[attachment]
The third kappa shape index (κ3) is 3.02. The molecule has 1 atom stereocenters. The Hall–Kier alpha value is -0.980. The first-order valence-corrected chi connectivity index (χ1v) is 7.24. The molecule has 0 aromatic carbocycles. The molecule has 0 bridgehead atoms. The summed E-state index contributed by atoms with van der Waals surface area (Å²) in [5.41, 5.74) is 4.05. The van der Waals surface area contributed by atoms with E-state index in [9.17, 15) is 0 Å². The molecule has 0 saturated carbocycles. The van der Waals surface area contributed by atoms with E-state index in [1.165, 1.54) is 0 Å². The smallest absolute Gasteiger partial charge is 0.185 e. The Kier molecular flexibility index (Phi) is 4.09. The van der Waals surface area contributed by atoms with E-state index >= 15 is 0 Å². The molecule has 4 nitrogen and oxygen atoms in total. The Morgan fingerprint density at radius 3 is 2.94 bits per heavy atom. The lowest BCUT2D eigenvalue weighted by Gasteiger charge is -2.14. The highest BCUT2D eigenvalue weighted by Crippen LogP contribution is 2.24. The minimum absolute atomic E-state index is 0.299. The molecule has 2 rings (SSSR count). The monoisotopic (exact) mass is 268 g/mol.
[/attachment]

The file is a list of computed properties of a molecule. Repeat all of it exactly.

The third kappa shape index (κ3) is 3.02. The molecule has 1 atom stereocenters. The Hall–Kier alpha value is -0.980. The first-order valence-corrected chi connectivity index (χ1v) is 7.24. The molecule has 0 aromatic carbocycles. The molecule has 0 bridgehead atoms. The summed E-state index contributed by atoms with van der Waals surface area (Å²) in [5.41, 5.74) is 4.05. The van der Waals surface area contributed by atoms with E-state index in [9.17, 15) is 0 Å². The molecule has 0 saturated carbocycles. The van der Waals surface area contributed by atoms with E-state index in [1.165, 1.54) is 0 Å². The smallest absolute Gasteiger partial charge is 0.185 e. The Kier molecular flexibility index (Phi) is 4.09. The van der Waals surface area contributed by atoms with E-state index >= 15 is 0 Å². The molecule has 4 nitrogen and oxygen atoms in total. The Morgan fingerprint density at radius 3 is 2.94 bits per heavy atom. The lowest BCUT2D eigenvalue weighted by Gasteiger charge is -2.14. The highest BCUT2D eigenvalue weighted by Crippen LogP contribution is 2.24. The minimum absolute atomic E-state index is 0.299. The molecule has 2 rings (SSSR count). The monoisotopic (exact) mass is 268 g/mol.